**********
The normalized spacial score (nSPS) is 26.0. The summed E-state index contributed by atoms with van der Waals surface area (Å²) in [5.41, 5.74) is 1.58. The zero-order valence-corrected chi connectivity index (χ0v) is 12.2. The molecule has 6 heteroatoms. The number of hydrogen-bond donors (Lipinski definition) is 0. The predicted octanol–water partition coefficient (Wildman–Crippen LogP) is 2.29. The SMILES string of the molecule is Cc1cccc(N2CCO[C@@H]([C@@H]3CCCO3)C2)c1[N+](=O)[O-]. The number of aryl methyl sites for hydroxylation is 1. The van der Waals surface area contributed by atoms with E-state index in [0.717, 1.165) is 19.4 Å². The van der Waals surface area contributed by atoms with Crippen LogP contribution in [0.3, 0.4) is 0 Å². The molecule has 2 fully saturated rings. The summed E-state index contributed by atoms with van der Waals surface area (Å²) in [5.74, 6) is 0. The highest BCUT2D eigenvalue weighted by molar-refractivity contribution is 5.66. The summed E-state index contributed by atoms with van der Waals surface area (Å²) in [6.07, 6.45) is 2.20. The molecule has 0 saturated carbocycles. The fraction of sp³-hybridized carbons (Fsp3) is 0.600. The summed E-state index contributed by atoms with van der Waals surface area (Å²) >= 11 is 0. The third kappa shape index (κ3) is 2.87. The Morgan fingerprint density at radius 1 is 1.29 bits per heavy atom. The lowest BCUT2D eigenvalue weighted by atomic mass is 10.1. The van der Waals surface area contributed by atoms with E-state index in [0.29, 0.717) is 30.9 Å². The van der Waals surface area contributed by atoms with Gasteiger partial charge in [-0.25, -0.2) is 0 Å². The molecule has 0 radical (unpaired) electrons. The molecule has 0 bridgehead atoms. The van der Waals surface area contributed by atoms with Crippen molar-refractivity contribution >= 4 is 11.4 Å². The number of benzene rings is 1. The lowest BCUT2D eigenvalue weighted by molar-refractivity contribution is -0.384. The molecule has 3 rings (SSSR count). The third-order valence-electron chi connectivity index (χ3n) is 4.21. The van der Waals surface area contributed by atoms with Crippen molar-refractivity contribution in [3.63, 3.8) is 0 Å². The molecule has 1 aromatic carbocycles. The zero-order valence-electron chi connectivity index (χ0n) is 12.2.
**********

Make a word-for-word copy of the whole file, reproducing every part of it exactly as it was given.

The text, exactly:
The normalized spacial score (nSPS) is 26.0. The summed E-state index contributed by atoms with van der Waals surface area (Å²) in [5.41, 5.74) is 1.58. The zero-order valence-corrected chi connectivity index (χ0v) is 12.2. The molecule has 6 heteroatoms. The number of hydrogen-bond donors (Lipinski definition) is 0. The predicted octanol–water partition coefficient (Wildman–Crippen LogP) is 2.29. The SMILES string of the molecule is Cc1cccc(N2CCO[C@@H]([C@@H]3CCCO3)C2)c1[N+](=O)[O-]. The number of aryl methyl sites for hydroxylation is 1. The van der Waals surface area contributed by atoms with E-state index in [0.717, 1.165) is 19.4 Å². The van der Waals surface area contributed by atoms with Crippen LogP contribution in [0.3, 0.4) is 0 Å². The molecule has 2 fully saturated rings. The summed E-state index contributed by atoms with van der Waals surface area (Å²) in [5.74, 6) is 0. The highest BCUT2D eigenvalue weighted by molar-refractivity contribution is 5.66. The summed E-state index contributed by atoms with van der Waals surface area (Å²) in [6.07, 6.45) is 2.20. The molecule has 0 saturated carbocycles. The fraction of sp³-hybridized carbons (Fsp3) is 0.600. The summed E-state index contributed by atoms with van der Waals surface area (Å²) >= 11 is 0. The third kappa shape index (κ3) is 2.87. The Morgan fingerprint density at radius 1 is 1.29 bits per heavy atom. The lowest BCUT2D eigenvalue weighted by atomic mass is 10.1. The van der Waals surface area contributed by atoms with E-state index in [0.29, 0.717) is 30.9 Å². The van der Waals surface area contributed by atoms with Gasteiger partial charge in [-0.25, -0.2) is 0 Å². The molecule has 0 radical (unpaired) electrons. The molecule has 0 bridgehead atoms. The van der Waals surface area contributed by atoms with Crippen molar-refractivity contribution >= 4 is 11.4 Å². The number of benzene rings is 1. The lowest BCUT2D eigenvalue weighted by molar-refractivity contribution is -0.384. The molecule has 3 rings (SSSR count). The third-order valence-electron chi connectivity index (χ3n) is 4.21. The van der Waals surface area contributed by atoms with Crippen molar-refractivity contribution in [3.63, 3.8) is 0 Å². The molecule has 1 aromatic carbocycles. The zero-order valence-electron chi connectivity index (χ0n) is 12.2.